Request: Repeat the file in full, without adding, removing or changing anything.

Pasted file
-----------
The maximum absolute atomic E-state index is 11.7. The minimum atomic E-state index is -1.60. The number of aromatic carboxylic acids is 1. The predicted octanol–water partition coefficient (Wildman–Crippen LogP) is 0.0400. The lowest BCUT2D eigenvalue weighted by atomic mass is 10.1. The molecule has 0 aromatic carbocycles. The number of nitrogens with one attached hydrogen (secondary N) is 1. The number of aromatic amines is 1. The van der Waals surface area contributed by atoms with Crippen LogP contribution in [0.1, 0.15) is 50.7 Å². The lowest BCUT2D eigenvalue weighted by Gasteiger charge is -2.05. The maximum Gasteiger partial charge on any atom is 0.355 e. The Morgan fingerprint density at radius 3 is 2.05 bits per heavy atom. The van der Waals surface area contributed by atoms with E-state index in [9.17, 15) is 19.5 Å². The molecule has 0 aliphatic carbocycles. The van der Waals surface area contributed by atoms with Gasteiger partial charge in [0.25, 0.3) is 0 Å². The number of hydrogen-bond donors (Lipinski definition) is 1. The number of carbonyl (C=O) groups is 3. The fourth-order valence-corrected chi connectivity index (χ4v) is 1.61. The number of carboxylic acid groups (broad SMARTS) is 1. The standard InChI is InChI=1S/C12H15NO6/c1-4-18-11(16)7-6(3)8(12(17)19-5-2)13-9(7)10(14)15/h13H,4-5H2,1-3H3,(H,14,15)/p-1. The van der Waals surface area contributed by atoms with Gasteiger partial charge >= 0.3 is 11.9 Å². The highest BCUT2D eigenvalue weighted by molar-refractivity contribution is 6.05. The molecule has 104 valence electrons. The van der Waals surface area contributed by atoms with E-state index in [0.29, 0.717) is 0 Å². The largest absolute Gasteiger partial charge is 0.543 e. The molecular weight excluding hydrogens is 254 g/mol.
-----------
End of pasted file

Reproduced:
The maximum absolute atomic E-state index is 11.7. The minimum atomic E-state index is -1.60. The number of aromatic carboxylic acids is 1. The predicted octanol–water partition coefficient (Wildman–Crippen LogP) is 0.0400. The lowest BCUT2D eigenvalue weighted by atomic mass is 10.1. The molecule has 0 aromatic carbocycles. The number of nitrogens with one attached hydrogen (secondary N) is 1. The number of aromatic amines is 1. The van der Waals surface area contributed by atoms with Crippen LogP contribution in [0.1, 0.15) is 50.7 Å². The lowest BCUT2D eigenvalue weighted by Gasteiger charge is -2.05. The maximum Gasteiger partial charge on any atom is 0.355 e. The Morgan fingerprint density at radius 3 is 2.05 bits per heavy atom. The van der Waals surface area contributed by atoms with E-state index in [9.17, 15) is 19.5 Å². The molecule has 0 aliphatic carbocycles. The van der Waals surface area contributed by atoms with Gasteiger partial charge in [0.25, 0.3) is 0 Å². The number of hydrogen-bond donors (Lipinski definition) is 1. The number of carbonyl (C=O) groups is 3. The fourth-order valence-corrected chi connectivity index (χ4v) is 1.61. The number of carboxylic acid groups (broad SMARTS) is 1. The standard InChI is InChI=1S/C12H15NO6/c1-4-18-11(16)7-6(3)8(12(17)19-5-2)13-9(7)10(14)15/h13H,4-5H2,1-3H3,(H,14,15)/p-1. The van der Waals surface area contributed by atoms with Gasteiger partial charge >= 0.3 is 11.9 Å². The highest BCUT2D eigenvalue weighted by molar-refractivity contribution is 6.05. The molecule has 104 valence electrons. The van der Waals surface area contributed by atoms with E-state index in [0.29, 0.717) is 0 Å². The largest absolute Gasteiger partial charge is 0.543 e. The molecular weight excluding hydrogens is 254 g/mol.